The thesis of my book is simple: All scientific issues, including global warming, compete with each other for a finite amount of taxpayer largesse. So, logically, in order to gain advantage in that competition, scientists tend to pitch dire and drastic scenarios whenever they can.
The projections of gloom and doom by eminent scholars merit news coverage. The politicians respond to the incessant drumbeat by holding hearings and writing legislation for funding or regulation. What sane scientist would testify that global warming may be no big deal? After all, it’s currently so big a deal that the new budget proposes spending $4 billion researching it.
In its documentary, CNN had an opportunity to present a dramatically different view of global warming. They asked me to talk about global warming science. Here is what they were told.
To study climate change, we really have only two tools at our disposal: the historical record and computer models for the future. Neither is very satisfying when applied singly. But together they provide a very clear picture.
Climate models are simply strings of computer code that attempt to simulate the earth’s varied weather patterns and then estimate how they change if we slightly alter the planet’s natural greenhouse effect. That’s an atmospheric property, contributed largely by water vapor and secondarily by carbon dioxide, that makes the surface and the lower atmosphere warmer than it would be in their absence. Add more of either and the temperature should rise a bit.
Although there are dozens of these models, a comparison of them yields this average behavior: Once warming is established from human addition of carbon dioxide to the atmosphere, it tends to place at a constant rate. The different models largely just produce different rates.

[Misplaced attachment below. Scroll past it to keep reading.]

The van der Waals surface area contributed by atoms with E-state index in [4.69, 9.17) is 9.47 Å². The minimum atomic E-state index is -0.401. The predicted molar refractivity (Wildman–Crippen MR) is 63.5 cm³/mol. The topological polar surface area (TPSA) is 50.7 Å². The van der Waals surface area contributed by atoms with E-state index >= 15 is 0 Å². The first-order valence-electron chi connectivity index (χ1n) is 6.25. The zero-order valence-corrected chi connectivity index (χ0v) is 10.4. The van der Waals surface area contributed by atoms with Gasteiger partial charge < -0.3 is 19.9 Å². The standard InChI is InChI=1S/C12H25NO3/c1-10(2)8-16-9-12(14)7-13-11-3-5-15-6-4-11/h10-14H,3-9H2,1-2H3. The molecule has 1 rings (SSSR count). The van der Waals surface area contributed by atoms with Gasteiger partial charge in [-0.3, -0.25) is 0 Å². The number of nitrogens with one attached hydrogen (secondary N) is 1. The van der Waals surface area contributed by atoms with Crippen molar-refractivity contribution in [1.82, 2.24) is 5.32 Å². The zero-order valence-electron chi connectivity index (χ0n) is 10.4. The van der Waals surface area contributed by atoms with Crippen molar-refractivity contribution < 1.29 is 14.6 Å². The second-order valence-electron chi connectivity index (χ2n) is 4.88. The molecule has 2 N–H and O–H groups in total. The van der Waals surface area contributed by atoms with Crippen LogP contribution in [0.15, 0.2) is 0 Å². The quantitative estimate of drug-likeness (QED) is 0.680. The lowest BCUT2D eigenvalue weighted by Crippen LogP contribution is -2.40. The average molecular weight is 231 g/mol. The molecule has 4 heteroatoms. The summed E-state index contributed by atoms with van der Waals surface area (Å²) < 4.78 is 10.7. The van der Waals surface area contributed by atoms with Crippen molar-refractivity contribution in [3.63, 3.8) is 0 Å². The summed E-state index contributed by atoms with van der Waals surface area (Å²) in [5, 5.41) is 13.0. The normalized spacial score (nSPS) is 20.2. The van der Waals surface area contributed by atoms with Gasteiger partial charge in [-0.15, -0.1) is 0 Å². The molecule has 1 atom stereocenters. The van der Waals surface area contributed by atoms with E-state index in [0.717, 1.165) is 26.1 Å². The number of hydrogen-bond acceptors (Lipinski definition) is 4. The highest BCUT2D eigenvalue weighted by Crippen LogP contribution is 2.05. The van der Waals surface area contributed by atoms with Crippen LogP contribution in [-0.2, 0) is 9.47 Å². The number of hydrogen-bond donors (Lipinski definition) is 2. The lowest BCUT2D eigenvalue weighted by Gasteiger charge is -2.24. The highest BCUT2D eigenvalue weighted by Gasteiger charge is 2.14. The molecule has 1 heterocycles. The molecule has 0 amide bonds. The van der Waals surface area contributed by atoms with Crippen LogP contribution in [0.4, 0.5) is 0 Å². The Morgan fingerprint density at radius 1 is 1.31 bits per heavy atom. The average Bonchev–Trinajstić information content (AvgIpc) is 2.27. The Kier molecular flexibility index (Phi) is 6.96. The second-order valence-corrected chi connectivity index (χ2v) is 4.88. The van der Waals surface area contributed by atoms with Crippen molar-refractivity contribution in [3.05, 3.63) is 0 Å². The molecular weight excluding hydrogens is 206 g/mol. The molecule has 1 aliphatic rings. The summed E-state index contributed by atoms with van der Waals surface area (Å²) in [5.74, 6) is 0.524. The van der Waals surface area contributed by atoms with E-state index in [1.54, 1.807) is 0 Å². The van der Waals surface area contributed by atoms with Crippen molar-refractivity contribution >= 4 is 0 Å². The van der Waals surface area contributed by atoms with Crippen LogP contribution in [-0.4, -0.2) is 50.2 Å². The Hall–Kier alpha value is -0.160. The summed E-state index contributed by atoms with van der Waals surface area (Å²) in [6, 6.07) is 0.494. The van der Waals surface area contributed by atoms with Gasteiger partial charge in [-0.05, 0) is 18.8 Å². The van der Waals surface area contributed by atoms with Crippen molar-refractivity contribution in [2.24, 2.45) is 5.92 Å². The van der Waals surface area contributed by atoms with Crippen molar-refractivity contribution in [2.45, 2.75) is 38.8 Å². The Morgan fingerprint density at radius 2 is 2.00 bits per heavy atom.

So, to determine what the future holds, all we have to establish is 1) that warming in recent decades is largely from human addition of carbon dioxide, and 2) that it is truly a constant rate. If those two are satisfied, then we know the rate of future warming.
It’s easy to establish that the warming that began around 1970 is indeed largely from human influence. Greenhouse‐effect science predicts that cold, dry air should warm preferentially to warm, moist air. This has been the case, with the greatest nonpolar warming observed over cold, dry Siberia in the winter.
All that’s left then is to demonstrate that the global temperature change is indeed constant. In fact, the warming trend has been so steady that there has been virtually no departure from a straight‐line trend.
So nature has now discriminated between all those models, and the warming trend works out to a mere 1.2°F for the next half‐century. This is right at the low end of the range of projections made by the United Nations in 2001. But, unless all the money we threw into climate models has been wasted to the point that we can’t even tell whether it will be a constant or an increasing rate, we now know the answer to a very small range of error.
How small is that range? The variation in the constant warming trend has been so tiny over the last 35 years that one can say with confidence that the range should be between 1.0 and 1.4°F from 2001 to 2050.
CNN had the chance to prove my book wrong and to show something new and different at the same time. But the cable network failed to do so. The program transcript is 6,497 words long. Two scientists, myself and MIT’s Richard Lindzen, different than the 19‐odd other people promoting gloom and doom, were awarded 98 and 68 words, respectively. My segment was followed by the host, Miles O’Brien, saying, “Michaels’ position is in the minority.”
Hardly. It is the consensus of dozens of climate models, produced by an army of researchers, simply adjusted to the very constant rate of warming that has been observed.
Incidentally, the complete title of the book is Meltdown: The Predictable Distortion of Global Warming by Scientists, Politicians, and the Media.